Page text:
Washington (CNN) -- North Carolina Rep. Bob Etheridge reiterated his apology Monday after an online video surfaced showing he was involved in a physical altercation with two young men who approached him on a Washington street and asked the Democrat whether he supported President Obama's agenda.
"The truth is I had a long day, it was the end of the day, almost sunset," he told reporters on Capitol Hill. "But that's not the issue. The issue is I apologize for my actions and the people of North Carolina know me well and I apologize to these young men as well."
Etheridge declined to say whether more words or actions were exchanged beyond those that were shown in the edited video posted anonymously online Monday.
"I've been spat at, pushed on and threatened before and that's no excuse for my not walking on by," Etheridge said while declining to disclose if more words were exchanged. "Just no excuse."
The six-term congressman also said he still does not know who the young men -- who identified themselves as students in the video -- are.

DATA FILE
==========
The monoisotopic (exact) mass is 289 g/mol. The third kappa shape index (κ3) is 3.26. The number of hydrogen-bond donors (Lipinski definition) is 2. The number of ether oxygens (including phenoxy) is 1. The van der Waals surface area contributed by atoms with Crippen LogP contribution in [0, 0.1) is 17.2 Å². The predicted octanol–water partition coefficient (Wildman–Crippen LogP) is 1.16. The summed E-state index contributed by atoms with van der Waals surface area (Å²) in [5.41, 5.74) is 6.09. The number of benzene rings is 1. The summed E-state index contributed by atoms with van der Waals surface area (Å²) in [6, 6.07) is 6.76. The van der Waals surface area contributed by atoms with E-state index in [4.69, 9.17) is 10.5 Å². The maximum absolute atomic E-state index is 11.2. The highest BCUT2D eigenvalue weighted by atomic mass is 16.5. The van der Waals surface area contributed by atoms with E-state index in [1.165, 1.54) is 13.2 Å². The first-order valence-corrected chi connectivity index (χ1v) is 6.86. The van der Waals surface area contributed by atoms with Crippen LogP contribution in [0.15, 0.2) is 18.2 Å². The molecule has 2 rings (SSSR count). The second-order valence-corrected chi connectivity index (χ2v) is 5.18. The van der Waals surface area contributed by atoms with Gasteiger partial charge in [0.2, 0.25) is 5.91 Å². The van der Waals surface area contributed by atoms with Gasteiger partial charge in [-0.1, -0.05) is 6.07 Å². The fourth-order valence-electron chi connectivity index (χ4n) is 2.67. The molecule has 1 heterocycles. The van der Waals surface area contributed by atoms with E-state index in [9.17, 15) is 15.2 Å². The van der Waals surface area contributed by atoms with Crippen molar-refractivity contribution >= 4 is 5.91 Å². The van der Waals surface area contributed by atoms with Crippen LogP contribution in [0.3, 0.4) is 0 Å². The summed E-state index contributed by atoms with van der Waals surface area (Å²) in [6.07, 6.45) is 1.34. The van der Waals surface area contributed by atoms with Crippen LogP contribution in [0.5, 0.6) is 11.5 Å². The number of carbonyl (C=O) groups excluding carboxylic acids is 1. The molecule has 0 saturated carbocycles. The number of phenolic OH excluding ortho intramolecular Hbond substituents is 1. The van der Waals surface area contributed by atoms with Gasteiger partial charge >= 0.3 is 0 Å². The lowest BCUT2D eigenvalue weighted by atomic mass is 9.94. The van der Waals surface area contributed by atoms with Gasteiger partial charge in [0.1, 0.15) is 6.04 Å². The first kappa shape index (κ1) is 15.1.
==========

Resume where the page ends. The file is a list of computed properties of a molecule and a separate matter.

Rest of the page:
Etheridge is shown in a video getting into a physical confrontation with the men.
"Who are you?" a clearly frustrated Etheridge replies when the two men approached Etheridge with a camera on a Washington street. When the purported students did not answer, Etheridge is seen slapping the camera out of one of the individual's hands.
Later in the video, which has clearly been edited, Etheridge is seen grabbing the wrist of one of the men and again repeatedly asking, "Who are you?...Tell me who you are."
"We are just here for a project," one replies. "We are just students, that's all we are."
In the video, currently posted on the website of Andrew Brietbart -- a conservative commentator and online news aggregator -- the students' faces are obscured and they never fully identify themselves or their affiliation.
"I have a right to know who you are," Etheridge says, still firmly gripping the man's wrist. The Democrat then briefly grabbed the individual's neck before letting him go.
Etheridge has represented North Carolina's second congressional district -- located in the central part of the state -- since 1997. He was re-elected in 2007 with 67 percent of the vote.